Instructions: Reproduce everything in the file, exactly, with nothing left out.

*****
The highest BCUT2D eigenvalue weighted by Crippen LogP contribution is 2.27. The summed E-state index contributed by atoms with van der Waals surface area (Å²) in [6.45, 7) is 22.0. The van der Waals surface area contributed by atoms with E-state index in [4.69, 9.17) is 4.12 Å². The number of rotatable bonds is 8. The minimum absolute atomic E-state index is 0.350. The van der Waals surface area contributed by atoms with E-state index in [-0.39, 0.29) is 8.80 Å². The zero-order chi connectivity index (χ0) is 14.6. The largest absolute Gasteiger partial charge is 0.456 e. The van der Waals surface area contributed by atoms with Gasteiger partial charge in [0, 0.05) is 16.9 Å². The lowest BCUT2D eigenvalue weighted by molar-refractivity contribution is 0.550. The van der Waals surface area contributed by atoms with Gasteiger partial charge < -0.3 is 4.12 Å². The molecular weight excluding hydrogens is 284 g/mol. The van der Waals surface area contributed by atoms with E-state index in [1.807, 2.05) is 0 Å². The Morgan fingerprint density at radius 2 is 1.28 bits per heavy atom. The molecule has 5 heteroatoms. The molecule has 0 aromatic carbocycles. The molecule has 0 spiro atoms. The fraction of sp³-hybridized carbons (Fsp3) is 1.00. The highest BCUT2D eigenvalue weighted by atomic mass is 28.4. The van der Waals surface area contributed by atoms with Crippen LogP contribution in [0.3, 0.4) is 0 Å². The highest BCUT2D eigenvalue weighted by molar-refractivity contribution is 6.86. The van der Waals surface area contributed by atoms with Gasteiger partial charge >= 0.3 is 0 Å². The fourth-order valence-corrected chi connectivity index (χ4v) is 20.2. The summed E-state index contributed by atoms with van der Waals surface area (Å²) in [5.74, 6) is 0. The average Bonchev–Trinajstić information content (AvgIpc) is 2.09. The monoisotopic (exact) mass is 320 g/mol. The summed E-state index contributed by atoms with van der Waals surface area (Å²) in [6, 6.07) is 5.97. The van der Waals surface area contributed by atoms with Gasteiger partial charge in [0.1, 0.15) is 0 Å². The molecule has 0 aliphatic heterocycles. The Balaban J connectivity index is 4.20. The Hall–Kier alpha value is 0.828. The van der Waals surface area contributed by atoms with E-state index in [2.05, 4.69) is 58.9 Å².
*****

The highest BCUT2D eigenvalue weighted by Crippen LogP contribution is 2.27. The summed E-state index contributed by atoms with van der Waals surface area (Å²) in [6.45, 7) is 22.0. The van der Waals surface area contributed by atoms with E-state index in [4.69, 9.17) is 4.12 Å². The number of rotatable bonds is 8. The minimum absolute atomic E-state index is 0.350. The van der Waals surface area contributed by atoms with E-state index in [-0.39, 0.29) is 8.80 Å². The zero-order chi connectivity index (χ0) is 14.6. The largest absolute Gasteiger partial charge is 0.456 e. The van der Waals surface area contributed by atoms with Gasteiger partial charge in [0, 0.05) is 16.9 Å². The lowest BCUT2D eigenvalue weighted by molar-refractivity contribution is 0.550. The van der Waals surface area contributed by atoms with Gasteiger partial charge < -0.3 is 4.12 Å². The molecular weight excluding hydrogens is 284 g/mol. The van der Waals surface area contributed by atoms with E-state index in [1.807, 2.05) is 0 Å². The Morgan fingerprint density at radius 2 is 1.28 bits per heavy atom. The molecule has 5 heteroatoms. The molecule has 0 aromatic carbocycles. The molecule has 0 spiro atoms. The fraction of sp³-hybridized carbons (Fsp3) is 1.00. The highest BCUT2D eigenvalue weighted by atomic mass is 28.4. The van der Waals surface area contributed by atoms with Crippen LogP contribution in [0.3, 0.4) is 0 Å². The highest BCUT2D eigenvalue weighted by molar-refractivity contribution is 6.86. The van der Waals surface area contributed by atoms with Gasteiger partial charge >= 0.3 is 0 Å². The fourth-order valence-corrected chi connectivity index (χ4v) is 20.2. The summed E-state index contributed by atoms with van der Waals surface area (Å²) in [5.74, 6) is 0. The average Bonchev–Trinajstić information content (AvgIpc) is 2.09. The monoisotopic (exact) mass is 320 g/mol. The summed E-state index contributed by atoms with van der Waals surface area (Å²) in [6, 6.07) is 5.97. The van der Waals surface area contributed by atoms with Gasteiger partial charge in [0.1, 0.15) is 0 Å². The molecule has 0 aliphatic heterocycles. The Balaban J connectivity index is 4.20. The Hall–Kier alpha value is 0.828. The van der Waals surface area contributed by atoms with E-state index in [2.05, 4.69) is 58.9 Å².